uncontrollable. Also, if there are ladder fuels lifting low
flames up into trees or if there are firebrands being
carried past you by the wind and starting spot fires,
you're in over your head and are in danger. Back off! There
are few jobs more dangerous than fighting out-of-control
wildfires. Respect the dragon; it's better to retreat and
have a chance to fight again another day.
Editor's Note: Trooper Tom's complete wildfire
fighting manual, From Dragon Slayers, is now
available. The roughly 60 page book discusses
tools, tactics and regional firefighting
techniques in much more detail than is possible
here. You can order a copy by sending $10 to
MOTHER's Plans, Dragon Slayers, Hendersonville, NC.
Trooper Tom spends his summers as a smokejumper with
the Bureau of Land Management at Fort Wainwright, Alaska.
He winters in Oregon building houses and ponds. Troop's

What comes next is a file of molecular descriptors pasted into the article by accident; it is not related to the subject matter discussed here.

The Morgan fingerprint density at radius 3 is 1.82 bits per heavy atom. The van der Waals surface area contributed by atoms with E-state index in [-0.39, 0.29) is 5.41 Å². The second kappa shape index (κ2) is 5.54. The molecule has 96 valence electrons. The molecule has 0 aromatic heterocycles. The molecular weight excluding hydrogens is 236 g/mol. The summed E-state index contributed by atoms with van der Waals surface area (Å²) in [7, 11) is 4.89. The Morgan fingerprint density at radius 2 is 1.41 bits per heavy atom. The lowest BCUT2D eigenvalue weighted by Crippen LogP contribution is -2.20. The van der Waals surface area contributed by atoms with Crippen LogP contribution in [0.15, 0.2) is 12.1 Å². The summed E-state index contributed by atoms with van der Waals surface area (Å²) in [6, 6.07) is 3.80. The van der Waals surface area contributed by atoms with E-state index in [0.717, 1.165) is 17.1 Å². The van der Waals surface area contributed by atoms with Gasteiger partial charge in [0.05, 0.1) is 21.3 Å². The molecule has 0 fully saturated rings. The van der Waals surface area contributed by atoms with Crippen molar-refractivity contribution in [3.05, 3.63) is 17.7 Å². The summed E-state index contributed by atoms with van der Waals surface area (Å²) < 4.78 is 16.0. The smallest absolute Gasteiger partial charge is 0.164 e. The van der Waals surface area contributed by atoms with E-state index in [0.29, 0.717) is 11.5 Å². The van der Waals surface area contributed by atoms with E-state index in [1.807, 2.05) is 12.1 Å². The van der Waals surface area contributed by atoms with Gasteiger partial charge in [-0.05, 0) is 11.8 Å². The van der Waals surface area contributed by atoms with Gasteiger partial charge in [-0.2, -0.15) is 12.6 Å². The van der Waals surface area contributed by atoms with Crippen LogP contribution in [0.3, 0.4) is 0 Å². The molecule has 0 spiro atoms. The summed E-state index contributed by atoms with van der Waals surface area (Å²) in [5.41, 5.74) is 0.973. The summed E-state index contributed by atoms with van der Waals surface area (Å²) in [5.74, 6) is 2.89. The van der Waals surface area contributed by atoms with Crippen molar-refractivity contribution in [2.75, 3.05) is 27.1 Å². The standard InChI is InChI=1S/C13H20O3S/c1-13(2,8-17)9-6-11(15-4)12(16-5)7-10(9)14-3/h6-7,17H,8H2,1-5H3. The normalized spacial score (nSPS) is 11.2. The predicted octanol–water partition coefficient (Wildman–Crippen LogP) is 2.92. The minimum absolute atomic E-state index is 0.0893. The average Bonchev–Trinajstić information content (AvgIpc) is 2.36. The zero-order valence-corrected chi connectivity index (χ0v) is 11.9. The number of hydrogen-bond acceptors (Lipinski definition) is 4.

other publications include an article and a book on log
building, both of which were published by MOTHER EARTH
Different regions of the country demand different
firefighting tools, but here's a summary of the necessary
pieces of equipment, what each does and about what it
costs. Since your minimum team is two people, have at least
two rakes and two Pulaskies.
Fire rake: This is different from a traditional
garden rake. It has triangular tines that prevent it from
plugging up with leaves. Its main purpose is to scrape off
leaves or pine needles, and it's used mainly on eastern
fires. About $25.
Pulaski. Half ax, half mattock, this is the
primary hand tool for digging line in western firefighting.
With it, you can chop out brush with the ax side and then